Патент USA US2406150код для вставки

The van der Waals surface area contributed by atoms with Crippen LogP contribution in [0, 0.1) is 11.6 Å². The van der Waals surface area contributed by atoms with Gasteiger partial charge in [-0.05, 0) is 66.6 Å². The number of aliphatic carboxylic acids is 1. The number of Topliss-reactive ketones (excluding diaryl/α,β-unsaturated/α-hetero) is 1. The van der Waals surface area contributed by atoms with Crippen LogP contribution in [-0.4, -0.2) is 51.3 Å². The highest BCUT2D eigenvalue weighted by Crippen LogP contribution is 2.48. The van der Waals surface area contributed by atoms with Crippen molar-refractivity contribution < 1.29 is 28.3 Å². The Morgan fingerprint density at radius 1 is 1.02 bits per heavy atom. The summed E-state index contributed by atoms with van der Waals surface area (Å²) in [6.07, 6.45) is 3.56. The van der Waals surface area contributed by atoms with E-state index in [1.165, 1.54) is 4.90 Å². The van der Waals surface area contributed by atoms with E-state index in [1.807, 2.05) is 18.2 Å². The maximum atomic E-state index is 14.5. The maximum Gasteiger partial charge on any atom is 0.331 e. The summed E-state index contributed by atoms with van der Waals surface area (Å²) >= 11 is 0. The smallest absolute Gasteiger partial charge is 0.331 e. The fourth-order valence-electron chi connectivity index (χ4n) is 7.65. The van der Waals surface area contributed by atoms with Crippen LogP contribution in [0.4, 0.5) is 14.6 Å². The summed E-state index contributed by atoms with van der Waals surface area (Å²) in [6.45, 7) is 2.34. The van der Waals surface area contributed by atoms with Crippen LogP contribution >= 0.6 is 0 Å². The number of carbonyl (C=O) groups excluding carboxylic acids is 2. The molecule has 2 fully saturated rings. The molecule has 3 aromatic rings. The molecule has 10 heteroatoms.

Aug- 20, 1946. v. c. KENNEDY 2,406,150 POWER UNIT ‘Filed May 25, 1942 5 Sheets-Sheet 1 Aug-.20, 1946~ v. c. KENNEDY ' POWER UNIT 2,406,150 ’ ~ Filed May 25, 1942 v5 sheets-sheet. 2 " A52 [@241 /22 /6.5 I 3675 36 35 50 36 50 $302 37.4 316 25 5/ 57.6 42 A52 ‘ "3775 ‘ Aug. 20, 1946. v. c. KENNEDY 2,406,150 POWER UNIT Filved May 25, 1942 5 Sheets-Sheet 3 . hli -gm HIS ATTORNEY 7, I Aug.‘ 20, 1946. ' - V. C. KENNEDY' - ~ 2,406,150 POWER UNIT Filed May 25, 1942' 5 Sheets-Sheet 4 Aug; 20, 1946. v. c. KENNEDY 2,4069150 _ ‘POWER UNIT > ‘Filed May 25, 1942 5 Sheets-Sheet 5 /a/ 37A f9” 35 v3 /53 INVENTOR. / Patented Aug. 20, 1946 2,406,150 UNITED STATES PATENT OFFICE. 2,406,150 1 POWER UNIT Verne 0. Kennedy, Evanston, Ill., assignor to A. F. Dormeyer Mfg. Company, a corporation of Illinois Application May 25, 1942, Serial No. 444,314 10 Claims. (Cl. 172—36) 1 2 , The present invention relates to food mixers and has for one of its objects the provision of a power unit which can be used in a plurality of styles and designs of food mixers and which can be tested and inventoried without thought as to a construction wherein all the ‘parts are made preferably of die stampings to reduce the weight of the device and provide a construction which is much stronger for the volume of metal used. the food mixer design in which any particular motor is ultimately to be used. Another object of the invention is to provide a food mixer construction wherein all parts of Certain features of the invention are related to and constitute improvements over the con struction disclosed in the co-pending application, Serial No. 316,758 of Alfred Strauss and Lee S. Tucker, ?led February 4, 1940, for Food mixers, reference to which is hereby made. Certain other features of the invention relate the power unit are open directly to a bath of circulated air on all sides inside of an outer cas 111g. 10 Another object of the invention is to provide a food mixer wherein the cooling of the motor is had in a new and improved manner. more particularly to the manner in which a prime mover, such as a fractional horse power motor, for instance, is constructed in a new and novel Another object of the invention is to provide a new and improved construction and. arrange ment for mounting the power unit within a fin ishing shell of a food mixer. manner. One of the objects of the invention is to pro These being among the objects of the inven vide a ‘new and improved method of supporting tion, other and further objects will become ap the armature and stator cores of a prime mover, 20 parent from the drawings, the description relat and further, the provision in connection there ing thereto, and the appended claims. with of a new and improved power unit for food Referring now to the drawings, mixers, including preferably a speed reduction Fig. 1 is a side elevational view of a food mixer transmission formed preferably as a part of the embodying the present invention with the view prime mover although the preferred embodiment 25 partly 'cut away to show the manner in which of the invention illustrated may be used in any application employing an electric motor with or without the transmission shown. the power unit is mounted upon a support; Fig. 2 is an exploded view of the elements in volved in securing together the upper shell to the lower shell of the power unit housing shown in Another object of the invention is to provide an improved food mixer made up of main assem 30 Fig. 1; bly units such as a shell, transmission and motor, Fig. 3 is an assembled view of the parts shown which units in turn are made up of unitary sub in Fig. 2; assemblies capable of being tested and adjusted Fig. 4 is a section taken upon the line 4-4 of independently of one another prior to ?nal as Fig. 1; sembly. Fig. 5 is a vertical section taken longitudinally In the conventional construction of food mixers through the power unit in Fig, 1; aside from the application referred to, the motor cannot be tested until ?nal assembly of all the parts hasvbeen made. In the present construc tion the motor or the gearing can be test run ' Fig. 6 is a section taken upon the line 6-6 of Fig. 5; ‘ Fig. 7 is a section taken upon the line 1-1 of Fig. 6; separately with all parts exposed for adjustment to eliminate roughness of operation before the motor is placed in the assembled device. Fig. 5; - Another object of the invention is to provide Fig. 5; Fig. 8 is a section taken upon the line 8-8 of . Fig. 9 is a section taken upon the line 9--9 of an improved motor construction which includes Fig. 10 is an enlarged view of the brush holder an improved bearing and brush assemblies and illustrated in Fig. 8; an improved brush mounting. Fig. 11 is a section taken upon the line ll-ll A further object of the invention is to support of Fig. 10; _ the two magnetic moving ?ux generating ele Fig. 12 is a, perspective view of the unit support ments in non-rigid or ?oated suspension. 50 ing the rear end of the armature shaft; A further object of the invention is to dispose Fig. 13 is a perspective view of the ba?le asso all torque affected parts of an electric motor ciated with the construction shown in Fig. 12 by upon two rod members which yield transversely which the circulation of cooling air in the mixer of their length. is controlled; _ A further object of the invention is to provide 55 ‘ - Fig. 14-is a longitudinal enlarged section taken 2,406,150 3 4 of the construction shown in Fig.12 with the baffle shown in Fig. 13 associated therewith; spring ?ngers 52 has a detent 53 therein which Fig. 15 is a section taken on the line H's-l5 in Fig. 14; Fig. 16 is a view in part of a modi?cation of the bearing support unit shown in Fig. 8; Fig. 17 is a side view of the construction shown engages in a longitudinal slot 54 upon the bear ing 4| to prevent relative rotation between the bearing 4| and the end member 38. A U-shaped bracket 55 more particularly shown in Fig. 4 is preferably secured to the end mem ber 38 by the bolts 36 to encompass the rear end of the armature shaft 561to provide support for A , it against end thrust. The end thrust'is borne Fig. 18 is a view similar to Figs. '8 and 16 show. by means of a bearing relationship existing be ing a second modi?cation of the brush carrier; tween a steel ball 51 swaged in the end of the Fig. 19 is a side view of the construction shown shaft 56 and a thrust pin 58 press ?tted to the in Fig. 18, and bracket 55 in an opening 60. Fig. 20 is a vertical sectional view of the pre 'In addition'to the bearing retainer 48, rivets ferred embodiment by which the prime mover is 15 50 are .also employed to secure a bracket 6| to mounted with respect to the shell. the end member 938 to provide a support for the Referring now to the drawings in further detail, weight. of the motor at the rear end thereof, this the power unit 29 is shown disposed in its hori bracket being bent at its outer end as at 62 at zontal working position as mounted upon a sup a point and at an angle suitable to engage and port 2| to overhang a bowl 22 that rests in a turntable 22*. The turntable is pivotatlly mounted 20 follow the contour of a supporting element which in this particular case is ‘the - casing -3l.> The as at 24 and the lower end of-the support 2! is in Fig. 16; rig/idly‘secured to albase 25 in a~suitable man ner_. vWhen in its working position, the heaters 26, preferably interdigitating, are disposed in the casing and bracketmay be secured-together by dle 2'! is secured to the power unit as more par The rivets 5 also secure to the rear member 38 an air de?ector 89 upon the front face-of the a machine screw .BBithreaded into the'braeket as at 54 although the preferred .embodimentwa re bowl 22 to agitate the contents thereof. A han 25 silient one, is discussed in connectioniwith Fig. 20. ticularly described herein for purposes of ma nipulating the power unit onor off the support 2|. At its front end the handle ‘21 is shortened bracket 38. Air passagesBS areprovided through and so contoured as to provide clearance for a ~ the central portion to admit air from'therear‘iof the end member 38 to the blades‘of the‘fan-and juicer bowl shown in phantom 29 to be received an outwardly forwardly . flared bell-shaped por upon the power unit when it is desirable to use POWER UNIT tion 68 is provided as by a die‘ drawing operation to cooperate with the fan-B1 upon the armature shaft 56 to force the fan blast forwardly and around the motor parts. The power unit 20 comprises a prime mover 28, a ‘transmission 30 and a shell '3l shown in shown in Fig. 13, is provided with an opening ‘H1 therein to be received upon thebell-shaped por~ the power unit as a juicer for citrous fruits or the like. Fig. 4, the handle 21, a governor switch 32, the heaters '26 and preferably two‘ downwardly ex tending parallel flanges 33 spaced from each other to receive the top of the support r2! between them, it being appreciated that a single heavy flange received in a slot could serve also. Prime mover A cardboard member 68,-asmore particularly tion- 65, and the-marginal edges‘ of the cardboard 53.8 engage the inside of the outer shell to; provide a barrier preventing circulation of‘ air around the edge of thebell E16 and-back through the opening 65-to the fan ‘68. Preferably, the cardboard :68 is located in the housing where, mechanically 45 speakingif it'ten'ds to move in oneidirectiomit Briefly stated, the prime moverin turn com prises astator 34 and a rotor or armature 35 wedges itself against the bellportion 66,»while if it movesin the opposite direction. it wedges itself against the outer shell, therebybeing held-rigidly supported'with respect to each other'in opera in place with no further pressure upon. itithan tive position by bolts 36 and spacer sleeves 31 50 the’ air which'it controls and'its inherent adapta secured to spaced end members 38 and 40. ‘For bility. Thebarrier being cardboardpermits as purposes of convenience, end member 38 will'be sembly line tolerances-without rattles in the prod hereafter referred to as the rear member and the end member '40 referred to as the front mem ber. ‘ ' ' Self-aligning armature bearings are mounted in an improved way in the end members and'a uct. Around the pening ‘[0 of ‘the cardboard ‘68, ?ngers ‘H are provided by which initial assembly of the cardboardrcan ‘be had and=the Cardboard held in place upon the bell=~65until the shell i3l brush carrier 42 is also carried by the bolts and can be mounted in- place. ‘ spacers where the brushes 43 may cooperate in To the extent that the rear end‘memberhas the usual manner with the commutator 44. 60 been described herein, regarding the structural 7 As more particularly shown in Figs. 12 and 14, characteristics of the self-aligning ‘bearing :4! the end member 38 is a stamped plate which has and the‘ retaining spring ?ngers 5|, the SEIfrH-HQ'H a central opening 45, laterally spaced openings 1&6 to receive the ends of the bolts 36, and arcu ing bearing in the front end memberdll is identi cal, like parts being referred to-by the same nu ate perforations 4? which allow for the passage 65 merals. These bearings'are self —,1ubricating, being of air through the end member. made. of a porous metal, and a felt wick l2.~being The bearing 4| has a preferably spherical or provided as held in contact with‘thebearing by rounded contour over a portion of its outer sur the spring ?ngers 5|. Oncethe-wick is saturated face? which portion has a greater diameter than with oil the lubrication of the-‘bearing is'main the opening 45 SQ‘that the bearing can be dis 70 tained for-long-periods ofservice. posed to rest and be supported in the opening .Referring'further to the front end member,;,as 145 where it is held in place by (a stampedlre tainer 4B riveted to the end member 38 as .at 55. The retainer has spring ?ngers 5| which hold more particularly shown-in Fig_~7, .a support :13 is formed integrally therewith to serve in" the same capacity as the support 6| just described. The the bearing member 4! in place andlone of the 78 support ‘[3 likewise is bent at an angle at its lower 2,406,150 5 end and may engage and be secured to the ‘inner surface of the housing 3| by a screw 14, the pre ferred form for securement being, however, the resilient one described in connection with Fig. 20. The front end member 40 preferably carries the transmission 30 to which it is secured rigidly as by rivets 15. The front end of the armature shaft 56 is cut to'provide a worm gear '16 upon the end thereof with the diameter of the gear preferably no greater than thediameter of the shaft so that 10 the ‘end is disposedwithin the transmission hous. ing after insertion through the bearing, . It is preferred that the supports 13 and Silicon‘ 6 tive support bet-ween vthe stator. and armature is the rods:3B and end members, and these rods an'd'end members are preferably made of' steel capable ofjresilient yielding to a limited degree, in the present invention, permitting relative movement among the assembled members to any degree according to design. This latitude can be varied by varying the diameter of the sleeves, larger diameters stiffening the suspension and smaller diameters increasing'the relative ?exing. By way of a further understanding of the novel advantages and improved results provided by this construction», such ‘factors are involved as=£the axes of relative rotation, the dynamic center of 15 balance, viiexurd-high speeds and vibration; "At 13 at the front end as more particularlyshownv high speeds'; a rotating part, if preserved in oper in Fig. 6, andv one at the back to provide a three ating position, tends-to revolve around its center point suspension support for the prime mover and of mass or develop'a dynamic balance under speed stitute the sole support of the prime mover and transmission, there preferably being two supports transmission. ' . v 1 Referring to 'Fig. 20 in" this connection, the 20 preferred manner of securement is shown where in a rubber sleeve 59_is received over a bolt 630, which could be used in place of bolts 63 or 14,1 and three preferably identicalrubber washers 69 re ceivedthereon alternately with metal parts 6| and, 3| and metal washers 19, The metal washers 19 are preferably thin and made of a ductile metal such ,as aluminum to be deformed around the which might not otherwise exist statically. . y In the manufacture .of'motor armatures un balance is continually encountered from a manu facturing viewpoint. This unbalance, wherever it exists, creates a strain thatresults‘in'a stress upon the system. ' I . ‘~ Where rigidity is present, as in‘conventional motors, the stressis concentrated “and i. propor tionately high, the system sometimes being unable to withstand it, either from a vibration viewpoint head of the bolt and the nut 89 when-tightened as the a mechanical present invention failure item. ‘the stress ‘ is-at'a a ' I ' Ymini to prevent loosening. This provides a ?oating and 30 orIn resilient mounting for the motor ‘which allows mum for any given 'strains'since the whole-sys and accomplishes a working flexure in the motor tem distributes the stress Widely Withinthe tol construction and, betweenthe motor and shell erances permitted mechanically between relative as further describedlater. . . Referring again to Fig. 4, it will be seen that the front and rear end members are secured in spaced and supported relationship by rods 36 upon which the stator 34 and the brush holder 42 are mounted. . 1 , The rods 36 are threaded as at 16. to the front end member and project rearwardly, parallel with each other, preferably in a horizontal plane. Spacers 31a comprising short sleeves are then slipped on the rods 36 followed by the brush sup port 42,'then a second set of spacers 312), then the stator 34 of the usual design is slipped in place upon the rods 36 where the rods 36 extend through die punched coincident openings?" in the laminations making up the stator stack. Thereafter, sleeves 310 are slipped over the rods 36 and the rear end member along‘ with the U'-shaped bracket 55 are secured in place by nuts ‘[8. The bolts 36 are threaded as at 80 on their ends to a su?icient length to permit the nuts 18 to be tightened down to provide a ?rm clamping relationship between the sleeves 3'! and the end members. a 1 ' It will be appreciated that the length of the sleeves are so determined that the parts are dis rotating parts. The whole system best shapes it self to best resist the ‘stress placed upon it. i The armature seeks a dynamically centered working characteristic, influenced somewhat by the cen tering effect of the balanced magnetic ?ux,~and, through the resilient supports illustrated in Fig. 20, the ?exure provided by the rods 36 and end members 38 and 40 combine and the motor in op eration gyroscopically and otherwise seeks ‘its harmonic balance of operation. ' Thus, being freed of low frequency vibrations the system dev rives'a‘rising' speed characteristic resulting in _ higher speeds and higher torqueratings and fur thering these results the resilient mountingsypere mit freedom to the static mass to absorb cooper Y atively much secondary vibration. ’ ‘ As will‘ be seen, all-the parts are exposed and can be contacted directly with detectors while the motor is running to determine the balance ‘of the system and the relative degrees of balance con tributed or not contributed by the several parts.v In fact, the motor can be run exposed for test purposes as mounted in the shell ‘of the ‘mixer. Furthermore, this particular construction ex‘-v poses all working partsfor'adjustment while the is being test run, it being possible where posedv in proper Working position, namely, the 60 motor tolerances between the rods 36 and the openings stator 34, where it will cooperate properly with in the end ‘members are not too close, to loosen the armature and the brush holder 62 where the the nut 18 while the motor is running‘and shift brushes 43 cooperate properly with the commu the rods sufficiently one way'or another to estab tator 44, although, as shown in Figs, 16 to 19, the lish "perfect concentricity between the armature sleeves 37a and 31b may be one, and the brush and the ?eld core. Not only this, but the motor'is carrier slidable thereon for adjustment. I safe to handle, the bell-shaped portion 66 serving » It'has been customary heretofore to support the stator of electric motors rigidly in a shell en gaging the outer surface of the stator whether as a shield for the fan when one might be han-' dling the prime mover while it is running.‘ Brush carrier unit bolts were used to hold the stator against longi 70. tudinal displacement or not,.the,theory being 1 Referring to Fig.8, the brush carrier comprises quite prevalent in conventional constructions that‘ a sheet metal member 8| of suitable contour hav the 1‘elative position of the stator and armature ing insulating members .82 ‘secured thereto at should be rigid. - y- a . I - , , In the present invention, the sole ‘means-‘of rela spaced points by rivets 83 and by the rods 36 throughcoaxial-holes 84. The sheet member is 2,406,150 7 8 out out as at 85 to clear the commutator 4.4 and as at 86 to clear any contacts between the brush supporting elements 88 and the sheet member 81:. tiposition switch 32 comprising an arcuate con! tact I02 mounted upon an insulating member I03 upon one side of a shaft I04 secured thereto, and As more particularly shown in Fig. 11. the contact buttons I05 on the opposite side of the shaft bridged by a switch member that intercon nects the arcuate contact I02 and any one of the buttons I05 depending upon the relative roe .90 extending through perforations 8| in the in, tation of the shaft operating the bridge, which operation is accomplished by a handle I01. The sulating member 02 beyond which the ears 00 are bent over to secure the channel members 88 10 buttons I05 are connected with leads I08 which tap the ?eld windings of the stator 34 and whom rigidly- in place. ever the switch MI is located to the rear of the As indicated in Fig. 10, the sides of the channel brushes 8‘! are square and to mount them, the supports are made in the form of rectangular channel members 88 which have marginal ears members 88‘ are upset as at 82 to provide detcnts cardboard member 88, the cardboard member, and. a U-Shhpcd spring member 93 is slipped over as shown in Fig. 13, is cut away as at II 0 to per the outer end of the channel member to compress 15 mil: the leads I08 to pass therethrough (see Fig. 9) to the ?eld coll. and; hold the brush spring 941 in. position, open As shown in Fig. 5, the switch IN is secured lugs 85 being provided in the arms of the U by a bracket III to the shell. 3|. This particular shaped member 13 to interlock. with the detents 92 in spring pressed relationship to secure the arrangement is suitable for the mixer construc~ Ueshaped member 93 in place against longitudi 20 tion as shown, but where the prime mover 28 is to be used in other applications, it is preferred nal displacement. The base 91° the U-shaped that the switch be mounted upon a bracket such member is inwardly offset as at 98 to engage with as III which is secured to the rear end member in the opening of the U-shitDed channel member 88 to prevent relative lateral displacement. 38 in a manner similar to the bracket BI, which With this construction, the brush and spring 25 arrangement would facilitate test block running assembly can be readily slipped in position and of the prime mover before it is assembled into held in place by an inexpensive and simple de a device such as a food mixer. vice, the ends 91 of the U-shaped bracket 83 being In some instances it might be desirable to em ploy a. centrifugal speed governor, in which case bent outward slightly to receive a tool by which they can be sprung free of the detent 9.2 when, 30 the bracket 55 is preferably employed as a sup porting means for one of the contacts of the'gov upon occasion, it becomes necessary to remove ernor switch, there being sufficient length pro them. The channel members 88 are preferably made vided upon the end‘ of the shaft 55 to receive a out of copper or brass to provide good contact and centrifugal element and a collar (‘not shown) to also so that wire leads 98 may be soldered thereto 35 operate the switch contacts. rigidly and permanently as at I00 to place the brushes and commutator in circuit with the wind— 1318s. of the ?eld. Transmission Referring again to Figs. 6 and 7', the transmis Referring to Figs. 16 to 19 inclusive, two modi sion housing comprises a lower saucer shaped ?cations of the brush carrier 42, namely 42a and 40 member I20 made of a sheet metal drawn to the 42b are shown where is seen in Figs. 16. and 17 shape shown, and preferably round at both ends the carrier member 8Ia has bosses I80 apertured with outwardly turned lips. I22 (Fig. 5.) at the to slide snugly upon the sleeve 31d and carrying rear marginal edges threaded to receive screws a lock screw [ill to hold the brushes in adjusted I23. The upper face. of the member I20 is ground position longitudinally of the armature. In 45 smooth to receive a flat cover I24 thereon in Figs. 18 and 19 a similar carrier is shown except sealed relationship, a metal to metal seal having‘ that the member Blb is provided with a circular been found to be suf?cient heretofore, although track I82 receiving a brush holder I83 rotatably a gasket may be provided if desired. The cover therein to locate the brush at the best point of I24 and the bottom I25 of the member I20 are commutation for the load expected of a par 5.0 perforated to provide openings which are con ticular otherwise standard motor, it being re-. centric with each other. Two openings I20 in membered one of the objects is to inventory the the bottom receive bearing sleeves I21 therein power unit regardless of ultimate use and then which have a reduced portion I28 whose upper make'the ?nal, adjustment when the. motor is end is upset outwardly as at I30 to secure the bearing sleeve I21 rigidly in place in grease sealed installed. More particularly in Fig. 16, the brushes may be supported like they are in Fig. 8 by channel relationship. members. In Fig. 16, however, another type of bearing sleeves I 21‘ to journal shafts I32 that receive the upper ends of the beater shaft 20. in drive relationship, the upper end of‘ the beater shafts I32 being cross kerfed as at I34 to receive a radially extending spring key I35 on the beater brush holder is shown which employs a threaded brush cap I83 on a sleeve swaged or inserted in diametrically aligned openings I84 machined in bosses I85. - Sleeve bearings I3I are press ?tted into the itself. The spring’ key releasably supports the I82 is externally grooved to be held in place by shaft against falling out of the shaft as well as set screws I86 which, when tightened, further 65. providing a drive relationship between the beater and the beater shaft. A spring I36 is. dis locks the carrier I83 in adjusted position. In posed in a groove I31 upon the shaft to'pre Fig..16 the brushes can be adjusted longitudie vent the beater being- inserted into the beater nally of the armature, different, stacks being In Fig. 18 the ?ange I89 journalled in the track v shaft beyond a, predetermined limit. readily usable with the same brush carrier, and, in Fig. 18, not only is the carrier longitudinally 70 The openings I38 and I40 in the top I24 per adjustable but brushes are adjustable also for mit the beater shaft to extend above the trans mission housing to provide a long engagement the point of commutation. between the. beater shaft and‘ the beater» for sup Speed governor port against lateral strains. The speed of the motor is controlled by a mul The opening I40 is enlarged to receive a bitter 12,406,150 10 support I4I press ?tted into place above the beat I1] , which cooperates with the upper end of the er shaft I32 where the kerf I34 can receive in drive relationship the shaft (not shown) of the reamer carrying a combination drive and latch spring similar to spring I35 upon the beater. The support I3I to adjustably locate the power unit in any predetermined position to determine the in the working position of the power unit. manner in which the juicer bowl 28 is mounted in the sleeve MI is indicated in broken lines I 42, As mentioned heretofore, it is preferred to have ‘the motor unit mounted upon the lower shell por depth the heaters 26 are lowered into the bowl tion at three points. It will be noticed that the forward points, see bolts 14, are proximate the 10 openings through which the shafts pass through upper end I44 upon the supporting sleeve I4I. the shell.’ Where resilient mountings are used, Two interengaging gears I45 are mounted. upon such as shown in Fig. 20, the resilient movement the shafts I32 to drive them in opposite direc of the transmission and motor at the front is not tions with another gear I46 upon one of the in any way permitted to allow metal contact be shafts meshing with the worm 16 upon the arma ture shaft 56. The rear wall of the housing I26 is 15 tween the shell and the heaters in operative po sition. Thus, the motor and transmission are apertured as at I41 to receive the forward end virtually an isolated harmonic system disposed of the front self-aligning bearing therein as at in a shell without metal to metal contacts, the I48 where it is in contact with the grease within teaching of the resilient supports set forth in the the transmission housing by which the bearing is kept. lubricated, the bearing serving as a closure 20 patent to Alfred Strauss et a1. 2,278,186 thus be ing carried, forward for resiliency between the for the opening, this construction being a novel there being a downwardly facing shoulder upon the juicer bowl support I42 which engages the ' construction in the particular relationship shown, Shell The shell 3I is constructed of two die stamped members preferably substantially identical in contour to save die costs and are joined margin ally together as shown in Fig. 2 by U-shaped members I52 holding a decorative molding I53 in place over the line of juncture I54 between the shell members and within the legs I55 of the U shaped member I52 that extend through marginal T-shaped slots I56 stamped in the shell members. shell and power unit as well as resiliency among the heaters, the center of mass and the support points. . Two longitudinally spaced bosses I12 are pro vided upon each side of the support 2I at the'top to engage the inner faces of the downwardly pro jecting plates or ?anges I61 to prevent the plate from scuf?ng the support and to align the power unit longitudinally and support same against lat eral displacement, the plates I61 otherwise'being shaped to follow into the contour of the support I2I in a manner pleasing to the eye. A pin I13 The legs I55 are so formed that their resting po is disposed transversely through the support be sition is normally divergent with respect to each low the bosses I12 and the lower edge of the plates other, so that after the ends are pressed parallel I61 are so cut in the stamping operation as to to be inserted through the, slots I56 they will provide a hook arrangement I15- which engages thepin I13, the hook being an upwardly opening again expand inside the housing when the U one at the end of a horizontal slot through which shaped member I52 is pushed home. The upper shell member I49 is perforated as 40 thepin I13 is slid as the power unit is moved rearwardly after the sides I61 have been lowered at I51 to receive the upper end of the juicer sup port sleeve MI and, by engagement therewith with or without a resilient washer (not shown) and guided into place by the bosses I12, This particular arrangement permits the re the two are held in mutually supported relation. Further perforations are provided suitable for the securement of the handle 21. In the particular moval of the power unit from the support in all illustration, a perforation at I58 receives a screw its working position in being tilted rearwardly, I66 that is countersunk into the handle and fas tened in place before the upper shell is assembled that moment and from thereon until the power unit is fully tilted back beyond the center of its with the lower shell. _ ‘ Furthermore, in the particular embodiment il lustrated, the switch is accommodated within the con?nes of the handle where it is protected from abuse or inadvertent damage, same being readily available for operation by one of the ?ngers of the hand holding the power unit. The‘bracket III is secured to the inner face of the upper shell I49 by being threaded to re ceive the inner ends of a bolt I6I as is more par ticularly shown in Figs. 1 and 5. The lower end I62 of the bracket I II serves also as a means for securing the two shells together and in combina tion with the lower shell the die stamped sup port element 33 is secured to the shell by means of the screw I63. - The lower shell is perforated at the rear as at I64 for the admission of air in a concealed way to the space behind the de?ector 64. The lower shell is also provided with outlet openings I65 at the front end to permit escape of the air after it has passed over the motor to cool it. At the front end of the support member 33 a cross member I66 is provided which engages the two side mem bers I61 of the support member 33 and is thread ed as at I68 to receive a, bolt I10 and a lock nut positions except the working and fully tilted po sitions. The moment that the power unit leaves 50 weight, the power unit may be removed by an up ward or forward movement addressed to the handle, whichever is appropriate as will be ap parent from a study of the drawings. In this, way, a new and improved support arrangement is provided which is readily adjustable underas sembly conditions and can be easily manipulated by persons using the mixer who are unskilled me chanically. - , Although the description of the present inven tion has been lodged in terms speci?c in detail for a better understanding of the embodiment vil lustrated, it will be readily appreciated that suit able variations will be evident to those skilled in the art from the description made. Consequently, although a preferred embodi ment and several modi?cations of the invention have been suggested and described herein it will be apparent to those skilled in the art that vari ous and further uses, modi?cations and changes may be made without departingfrom the spirit and substance of the invention, the scope of which is commensurate with the appended claims. What I claim is: 1. In a food mixer a power unit comprising a, transmission housing, an armature journalled 2,406,150 11 at one end on the transmission housing, a mem ber spaced from said transmission for journalling the other end of the armature, elongated ele ments interconnecting said transmission and member in supported relation, a stator core car ried by the elongated elements, a brush holder carried by the elongated elements, a shell sup porting the transmission and the spaced mem her at spaced points, a de?ector carried by said spaced member, an air bailie in said shell clos ing the space between the de?ector and shell, and air circulating means driven by the armature and disposed within the de?ector. 2. In a food mixer a power unit comprising a transmission housing, an armature having one end extending into said housing and journalled in a bearing supported on the housing, a member spaced from said transmission housing and se cured thereto by interconnecting pins or the like, means for journalling the other end of the ar mature upon said member including a self-align 12 to the end members at substantially diametrically spaced points on each of the members and con stituting the sole support of the stator core on the end members in torque absorbing relationship 5 with respect to the armature, said rods being capable of ?exing appreciably under the relative torque developed between the armature and stator core. 7. A food mixer power unit comprising a trans mission housing, an armture journalled at one end with respect to the transmission housing, a member spaced from said transmission housing for journalling the other end of the armature, a stator core cooperating with the armature, a pair of resilient rods or the like interconnecting said transmission housing and member in supported relationship and carrying said stator core, said rods constituting the sole support of the stator core and being capable of ?exing appre ciably under the relative torque developed be tween the armature and the stator core, a cover ing bearing mounted upon said member, a stator enclosing the transmission housing, the arma core secured in place by said pins and supported ture and stator core including a shell, and means by the pins in operative position with respect to for supporting the transmission housing and said the armature, and a cover for said unit compris member at spaced points in said shell. ing a shell secured with respect to the housing 8. In a food mixer power unit the combina and said member, means for dividing the cover tion of a shell, an armature in the shell, a stator and the two compartments including a- deflector core in the shell, spaced members mounted in for directing air against a stator and armature, the shell each directly to the shell at spaced air circulating means for moving air from one 30 points, means for supporting the stator core upon compartment to the other under the control of the spaced members including resilient elements said de?ector, and said cover having openings in carried by the spaced members and constituting both compartments proximate the transmission the sole support for said stator core, a transmis in one compartment and beyond the said spaced sion comprising a housing secured to one of the member in the other compartment. members and driven from the armature, ver 3. In a food mixer a power unit comprising tically disposed bearings in said housing, power an armature, a stator core, die formed members delivering shafts journalled in the bearings and bearings carried by said members for journalling accessible through openings in the shell, gear said armature, shafts interconnecting said mem means for driving the shafts from the armature bers and supporting said stator, a transmission by which the torque of the armature is delivered mounted upon one of said members, brush hold to the power delivering shafts, said resilient ele er means mounted upon the shafts, and means ments being capable of ?exing appreciably under upon the other of said members for supporting the relative torque existing between the armature the armature against end thrust, and air cir and stator core. culating means carried by said armature. 9. A motor construction comprising supporting 4. In a device of the class described, a pair of means, two spaced members characterized by spaced members interconnected by supporting elements, an armature journalled in the spaced members, a stator supported on the supporting elements, said armature having a commutator disposed at one side of the stator, a third mem ber supported on said elements at a point spaced from the stator and proximate said commutator, diametrically arranged insulating elements on the third member, U-shaped channel elements being disposed substantially parallel with each other. and each held in supported relation upon the supporting means, an armature supported in journalled relationship between and upon the members, a stator core, and resilient means interconnecting said members and constituting the sole support for the stator core, said resilient means being capable of ?exing appreciably- under 55 the relative torque developed between the armahaving detents on their sides secured exclusively ture and the stator core. ' upon the elements to support brushes therein, 10. In a power unit comprising two spaced end and a U-shaped spring element received in sup mmbers, elongated resilient elements intercon ported relation on said channel elements in en gagement with said detents for closing the outer 60 necting the end members in supported relation ship, bearings carried by the end members, an end of said channel members. armature journalled in the bearings; a stator 5. In an electric motor having a rotor and a core carried solely by the elongated elements, said stator, two unitary assemblies journalling the elements being capable of ?exing appreciably rotor, rods or the like interconnecting the as under the relative torque developed between semblies in supported relation and supporting the the armature and the stator core, a covering for weight of the stator, a carrier slidable upon the said unit comprising a shell enclosing the stator rods including means for locking the carrier in core, the armature and said elements, means for place upon the rods, and a brush holder and mounting the covering on the unit with space means for rotating the brush holder with respect to the carrier to place the brushes at the best 70 between the shell and stator core, and air circu lating means driven by the armature including an point of commutation. element for directing cooling air over the stator 6. A motor construction including two end core between the core and the shell. members, self aligning bearings on the end mem bers journalling an armature, a stator core, a pair of resilient rods secured at opposite ends 75 VERNE C. KENNEDY. .